Sunday, 19 July 2015

Oranges are the only fruit

Phoebe blogs fruit, roads and writers
Will and I run down and up the sand dunes, gaining momentum, laughing. And I feel like for a moment I know what it would have been like to be a child with him. In another world he could have been my brother or friend. The Mildura desert spread out before us. The wind flaps the edges of torn off cardboard and my hair. I am reminded of what Anthony Lawrence said in his talk, about how the constants in his work are landscape and weather. The sand has wrapped around and engulfed the trunk of a giant Mallee tree. We climb in its limbs. Anthony Lawrence said poetry was about finding something extraordinary in the common place, I feel like we have done that. But what strikes me most about the poets at the festival is that they are cloaked right now, in this glow, like a sequined cape of celebrity; but when they peel it back they are black inside. Lawrence also said his default soundtrack was melancholy, and that reminds me so much of the poets I know, and the poets I see before me. These are multifaceted people. We are seeing them at their best. On the drive back we pull over and Will steals some oranges from a tree by the side of the road. Mildura is famous for oranges.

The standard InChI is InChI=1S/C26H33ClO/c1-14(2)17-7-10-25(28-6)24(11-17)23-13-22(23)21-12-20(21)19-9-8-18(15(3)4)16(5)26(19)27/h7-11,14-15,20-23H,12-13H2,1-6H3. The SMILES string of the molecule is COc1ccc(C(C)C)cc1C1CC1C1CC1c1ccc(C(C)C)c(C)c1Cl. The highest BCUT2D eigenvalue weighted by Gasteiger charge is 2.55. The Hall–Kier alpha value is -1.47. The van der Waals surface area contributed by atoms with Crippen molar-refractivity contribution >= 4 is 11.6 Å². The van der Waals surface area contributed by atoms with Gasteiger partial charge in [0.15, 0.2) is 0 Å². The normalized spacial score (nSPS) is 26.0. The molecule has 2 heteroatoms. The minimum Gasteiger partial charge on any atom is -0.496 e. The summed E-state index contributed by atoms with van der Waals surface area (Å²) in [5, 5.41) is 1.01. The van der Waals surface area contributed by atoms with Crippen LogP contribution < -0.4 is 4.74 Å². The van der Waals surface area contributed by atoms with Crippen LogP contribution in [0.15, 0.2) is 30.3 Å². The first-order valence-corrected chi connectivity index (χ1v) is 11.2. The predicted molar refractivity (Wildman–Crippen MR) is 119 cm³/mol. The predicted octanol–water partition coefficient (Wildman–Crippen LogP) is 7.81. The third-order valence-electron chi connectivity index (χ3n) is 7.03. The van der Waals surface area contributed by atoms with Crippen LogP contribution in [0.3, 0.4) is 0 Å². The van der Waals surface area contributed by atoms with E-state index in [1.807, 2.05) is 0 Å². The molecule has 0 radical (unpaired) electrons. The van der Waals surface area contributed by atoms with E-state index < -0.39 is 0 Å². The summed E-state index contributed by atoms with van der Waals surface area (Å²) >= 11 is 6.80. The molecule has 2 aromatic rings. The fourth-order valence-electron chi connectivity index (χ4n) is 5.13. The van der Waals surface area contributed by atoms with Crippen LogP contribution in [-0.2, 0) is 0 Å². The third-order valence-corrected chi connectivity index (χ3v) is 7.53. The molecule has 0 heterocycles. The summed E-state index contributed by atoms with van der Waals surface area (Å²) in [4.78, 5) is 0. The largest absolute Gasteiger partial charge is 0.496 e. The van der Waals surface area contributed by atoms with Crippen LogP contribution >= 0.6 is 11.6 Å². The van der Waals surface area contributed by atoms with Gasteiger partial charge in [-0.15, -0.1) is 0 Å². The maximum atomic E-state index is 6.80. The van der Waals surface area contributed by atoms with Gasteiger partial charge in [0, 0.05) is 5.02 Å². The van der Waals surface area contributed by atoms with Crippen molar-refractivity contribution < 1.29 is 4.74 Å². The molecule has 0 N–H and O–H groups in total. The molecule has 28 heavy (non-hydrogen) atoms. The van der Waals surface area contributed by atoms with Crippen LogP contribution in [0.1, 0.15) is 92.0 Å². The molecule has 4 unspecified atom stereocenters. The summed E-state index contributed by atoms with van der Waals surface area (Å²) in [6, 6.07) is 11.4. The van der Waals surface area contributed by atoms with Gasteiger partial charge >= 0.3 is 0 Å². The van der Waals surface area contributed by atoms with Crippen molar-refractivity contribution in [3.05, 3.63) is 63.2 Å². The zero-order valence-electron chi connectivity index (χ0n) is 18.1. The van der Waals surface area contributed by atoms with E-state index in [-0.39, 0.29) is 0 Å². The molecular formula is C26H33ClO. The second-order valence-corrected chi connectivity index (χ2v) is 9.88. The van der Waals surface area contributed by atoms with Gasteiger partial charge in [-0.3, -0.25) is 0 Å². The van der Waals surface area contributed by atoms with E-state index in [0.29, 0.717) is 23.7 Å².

We play pool under the Jim Beam posters on the wall, on the beer stained carpet, pints in hands, at the Sandbar. Lewi leans over, his eye to the table, hits the purple ball into the left hand side pocket. I groan. On the TV above us a football game from the eighties finishes. Men in small shorts jump together, slapping each other on the back. 
“Did you see Sharon Olds?” Says Lewi, taking a large gulp of beer. 
“I saw her,” I replied. I had been leaning over a table, fondling one of her books of poems, when I glanced over my shoulder and saw Sharon Olds looking at something next to me. I had, in a purely surprised manner, gasped out loud. I wasn't sure if she’d heard me, but I shot a look at the lady selling the books – it was un-returned, no doubt she was also in awe of the small grey lady before us. I had never been so close to someone so beautiful, you can feel her aura- or maybe, I thought, I’m too romantic for this world. 
“I loved her poem, the one she read at the end,” I said. “Is Brian okay?” 
“Yeah he’s really nice,” replied Lewi. 

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